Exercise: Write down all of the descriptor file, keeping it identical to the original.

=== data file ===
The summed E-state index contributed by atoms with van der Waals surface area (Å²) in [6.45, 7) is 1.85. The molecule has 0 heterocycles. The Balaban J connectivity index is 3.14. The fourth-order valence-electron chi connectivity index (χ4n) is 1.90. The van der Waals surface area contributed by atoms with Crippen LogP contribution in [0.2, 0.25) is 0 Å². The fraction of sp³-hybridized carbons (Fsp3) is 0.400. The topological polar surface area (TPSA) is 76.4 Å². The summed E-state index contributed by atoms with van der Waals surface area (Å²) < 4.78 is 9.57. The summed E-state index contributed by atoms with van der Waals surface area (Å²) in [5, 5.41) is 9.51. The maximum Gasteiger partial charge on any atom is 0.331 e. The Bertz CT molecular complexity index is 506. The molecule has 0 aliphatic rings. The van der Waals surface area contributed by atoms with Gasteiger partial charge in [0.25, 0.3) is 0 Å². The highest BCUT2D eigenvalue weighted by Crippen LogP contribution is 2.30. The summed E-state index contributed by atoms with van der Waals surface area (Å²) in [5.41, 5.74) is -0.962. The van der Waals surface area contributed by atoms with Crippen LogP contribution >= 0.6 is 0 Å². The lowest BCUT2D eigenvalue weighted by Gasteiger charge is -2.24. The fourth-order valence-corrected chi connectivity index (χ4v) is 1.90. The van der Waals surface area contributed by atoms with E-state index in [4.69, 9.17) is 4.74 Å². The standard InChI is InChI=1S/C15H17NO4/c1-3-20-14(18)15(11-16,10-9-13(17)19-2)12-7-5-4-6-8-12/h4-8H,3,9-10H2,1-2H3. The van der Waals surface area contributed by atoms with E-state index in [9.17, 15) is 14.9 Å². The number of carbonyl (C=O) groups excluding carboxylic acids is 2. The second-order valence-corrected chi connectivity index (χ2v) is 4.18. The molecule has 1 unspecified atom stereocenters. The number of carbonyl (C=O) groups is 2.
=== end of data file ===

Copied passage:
The summed E-state index contributed by atoms with van der Waals surface area (Å²) in [6.45, 7) is 1.85. The molecule has 0 heterocycles. The Balaban J connectivity index is 3.14. The fourth-order valence-electron chi connectivity index (χ4n) is 1.90. The van der Waals surface area contributed by atoms with Crippen LogP contribution in [0.2, 0.25) is 0 Å². The fraction of sp³-hybridized carbons (Fsp3) is 0.400. The topological polar surface area (TPSA) is 76.4 Å². The summed E-state index contributed by atoms with van der Waals surface area (Å²) < 4.78 is 9.57. The summed E-state index contributed by atoms with van der Waals surface area (Å²) in [5, 5.41) is 9.51. The maximum Gasteiger partial charge on any atom is 0.331 e. The Bertz CT molecular complexity index is 506. The molecule has 0 aliphatic rings. The van der Waals surface area contributed by atoms with Gasteiger partial charge in [0.25, 0.3) is 0 Å². The highest BCUT2D eigenvalue weighted by Crippen LogP contribution is 2.30. The summed E-state index contributed by atoms with van der Waals surface area (Å²) in [5.41, 5.74) is -0.962. The van der Waals surface area contributed by atoms with Crippen LogP contribution >= 0.6 is 0 Å². The lowest BCUT2D eigenvalue weighted by Gasteiger charge is -2.24. The fourth-order valence-corrected chi connectivity index (χ4v) is 1.90. The van der Waals surface area contributed by atoms with E-state index in [4.69, 9.17) is 4.74 Å². The standard InChI is InChI=1S/C15H17NO4/c1-3-20-14(18)15(11-16,10-9-13(17)19-2)12-7-5-4-6-8-12/h4-8H,3,9-10H2,1-2H3. The van der Waals surface area contributed by atoms with E-state index in [9.17, 15) is 14.9 Å². The number of carbonyl (C=O) groups excluding carboxylic acids is 2. The second-order valence-corrected chi connectivity index (χ2v) is 4.18. The molecule has 1 unspecified atom stereocenters. The number of carbonyl (C=O) groups is 2.